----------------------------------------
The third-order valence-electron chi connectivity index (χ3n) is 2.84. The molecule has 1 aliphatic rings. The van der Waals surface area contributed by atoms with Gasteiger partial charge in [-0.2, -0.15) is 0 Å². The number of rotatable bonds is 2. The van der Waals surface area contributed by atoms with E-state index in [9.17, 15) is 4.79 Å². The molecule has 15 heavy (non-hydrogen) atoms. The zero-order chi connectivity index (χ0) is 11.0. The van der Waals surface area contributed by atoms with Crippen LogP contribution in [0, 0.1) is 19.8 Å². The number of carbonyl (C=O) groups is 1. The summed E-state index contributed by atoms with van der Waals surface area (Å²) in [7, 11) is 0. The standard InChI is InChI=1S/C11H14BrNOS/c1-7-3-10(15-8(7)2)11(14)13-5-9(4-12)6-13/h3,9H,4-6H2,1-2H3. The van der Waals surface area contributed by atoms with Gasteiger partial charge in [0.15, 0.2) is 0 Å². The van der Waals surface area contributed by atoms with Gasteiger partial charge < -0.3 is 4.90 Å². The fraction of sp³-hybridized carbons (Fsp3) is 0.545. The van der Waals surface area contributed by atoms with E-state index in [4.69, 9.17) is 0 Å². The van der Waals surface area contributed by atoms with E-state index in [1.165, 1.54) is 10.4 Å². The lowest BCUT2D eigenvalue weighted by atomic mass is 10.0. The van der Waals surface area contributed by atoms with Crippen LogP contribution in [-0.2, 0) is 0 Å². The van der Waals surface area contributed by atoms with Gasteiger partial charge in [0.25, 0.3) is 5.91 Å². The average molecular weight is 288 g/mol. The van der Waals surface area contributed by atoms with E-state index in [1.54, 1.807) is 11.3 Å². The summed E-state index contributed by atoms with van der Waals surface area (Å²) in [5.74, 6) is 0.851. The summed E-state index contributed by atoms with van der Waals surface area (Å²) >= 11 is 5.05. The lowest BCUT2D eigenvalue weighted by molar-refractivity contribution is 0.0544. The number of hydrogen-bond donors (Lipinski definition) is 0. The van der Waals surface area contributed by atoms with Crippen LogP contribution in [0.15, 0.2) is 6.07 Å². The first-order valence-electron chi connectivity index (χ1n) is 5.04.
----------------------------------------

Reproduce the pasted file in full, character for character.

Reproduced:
The third-order valence-electron chi connectivity index (χ3n) is 2.84. The molecule has 1 aliphatic rings. The van der Waals surface area contributed by atoms with Gasteiger partial charge in [-0.2, -0.15) is 0 Å². The number of rotatable bonds is 2. The van der Waals surface area contributed by atoms with E-state index in [9.17, 15) is 4.79 Å². The molecule has 15 heavy (non-hydrogen) atoms. The zero-order chi connectivity index (χ0) is 11.0. The van der Waals surface area contributed by atoms with Crippen LogP contribution in [0, 0.1) is 19.8 Å². The number of carbonyl (C=O) groups is 1. The summed E-state index contributed by atoms with van der Waals surface area (Å²) in [7, 11) is 0. The standard InChI is InChI=1S/C11H14BrNOS/c1-7-3-10(15-8(7)2)11(14)13-5-9(4-12)6-13/h3,9H,4-6H2,1-2H3. The van der Waals surface area contributed by atoms with Gasteiger partial charge in [0.15, 0.2) is 0 Å². The van der Waals surface area contributed by atoms with Gasteiger partial charge < -0.3 is 4.90 Å². The fraction of sp³-hybridized carbons (Fsp3) is 0.545. The van der Waals surface area contributed by atoms with E-state index in [4.69, 9.17) is 0 Å². The van der Waals surface area contributed by atoms with E-state index in [1.165, 1.54) is 10.4 Å². The lowest BCUT2D eigenvalue weighted by atomic mass is 10.0. The van der Waals surface area contributed by atoms with Crippen LogP contribution in [-0.2, 0) is 0 Å². The van der Waals surface area contributed by atoms with Gasteiger partial charge in [0.25, 0.3) is 5.91 Å². The average molecular weight is 288 g/mol. The van der Waals surface area contributed by atoms with E-state index in [1.54, 1.807) is 11.3 Å². The summed E-state index contributed by atoms with van der Waals surface area (Å²) in [5.74, 6) is 0.851. The summed E-state index contributed by atoms with van der Waals surface area (Å²) >= 11 is 5.05. The lowest BCUT2D eigenvalue weighted by molar-refractivity contribution is 0.0544. The number of hydrogen-bond donors (Lipinski definition) is 0. The van der Waals surface area contributed by atoms with Crippen LogP contribution in [0.15, 0.2) is 6.07 Å². The first-order valence-electron chi connectivity index (χ1n) is 5.04.